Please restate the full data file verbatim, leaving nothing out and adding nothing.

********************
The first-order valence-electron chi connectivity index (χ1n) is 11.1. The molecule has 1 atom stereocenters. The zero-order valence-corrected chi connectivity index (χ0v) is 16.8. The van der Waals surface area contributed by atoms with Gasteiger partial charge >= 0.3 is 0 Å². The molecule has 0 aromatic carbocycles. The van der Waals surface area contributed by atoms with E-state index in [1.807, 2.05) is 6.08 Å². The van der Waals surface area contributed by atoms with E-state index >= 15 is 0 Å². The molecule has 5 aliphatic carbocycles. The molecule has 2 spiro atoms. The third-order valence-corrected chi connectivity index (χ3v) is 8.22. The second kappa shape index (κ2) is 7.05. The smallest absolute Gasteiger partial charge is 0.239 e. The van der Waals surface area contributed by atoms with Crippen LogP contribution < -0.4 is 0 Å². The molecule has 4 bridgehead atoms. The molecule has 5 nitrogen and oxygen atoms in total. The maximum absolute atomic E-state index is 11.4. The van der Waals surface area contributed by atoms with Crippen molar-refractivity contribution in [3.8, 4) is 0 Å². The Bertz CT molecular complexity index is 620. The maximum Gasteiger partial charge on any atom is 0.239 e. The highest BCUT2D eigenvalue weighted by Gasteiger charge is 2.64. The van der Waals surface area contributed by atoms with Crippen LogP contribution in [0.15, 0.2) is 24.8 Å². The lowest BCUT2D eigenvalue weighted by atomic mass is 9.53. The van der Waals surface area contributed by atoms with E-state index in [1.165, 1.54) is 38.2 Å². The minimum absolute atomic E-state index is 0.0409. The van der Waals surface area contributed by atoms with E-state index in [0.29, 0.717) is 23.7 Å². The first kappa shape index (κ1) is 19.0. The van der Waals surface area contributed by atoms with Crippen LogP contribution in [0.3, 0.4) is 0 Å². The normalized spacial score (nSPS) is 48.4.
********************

The first-order valence-electron chi connectivity index (χ1n) is 11.1. The molecule has 1 atom stereocenters. The zero-order valence-corrected chi connectivity index (χ0v) is 16.8. The van der Waals surface area contributed by atoms with Gasteiger partial charge >= 0.3 is 0 Å². The molecule has 0 aromatic carbocycles. The van der Waals surface area contributed by atoms with E-state index in [1.807, 2.05) is 6.08 Å². The van der Waals surface area contributed by atoms with E-state index >= 15 is 0 Å². The molecule has 5 aliphatic carbocycles. The molecule has 2 spiro atoms. The third-order valence-corrected chi connectivity index (χ3v) is 8.22. The second kappa shape index (κ2) is 7.05. The smallest absolute Gasteiger partial charge is 0.239 e. The van der Waals surface area contributed by atoms with Crippen LogP contribution < -0.4 is 0 Å². The molecule has 4 bridgehead atoms. The molecule has 5 nitrogen and oxygen atoms in total. The maximum absolute atomic E-state index is 11.4. The van der Waals surface area contributed by atoms with Crippen molar-refractivity contribution in [3.8, 4) is 0 Å². The Bertz CT molecular complexity index is 620. The maximum Gasteiger partial charge on any atom is 0.239 e. The highest BCUT2D eigenvalue weighted by Gasteiger charge is 2.64. The van der Waals surface area contributed by atoms with Crippen LogP contribution in [0.15, 0.2) is 24.8 Å². The lowest BCUT2D eigenvalue weighted by atomic mass is 9.53. The van der Waals surface area contributed by atoms with E-state index in [1.165, 1.54) is 38.2 Å². The minimum absolute atomic E-state index is 0.0409. The van der Waals surface area contributed by atoms with E-state index in [0.29, 0.717) is 23.7 Å². The first kappa shape index (κ1) is 19.0. The van der Waals surface area contributed by atoms with Crippen LogP contribution in [0.3, 0.4) is 0 Å². The normalized spacial score (nSPS) is 48.4.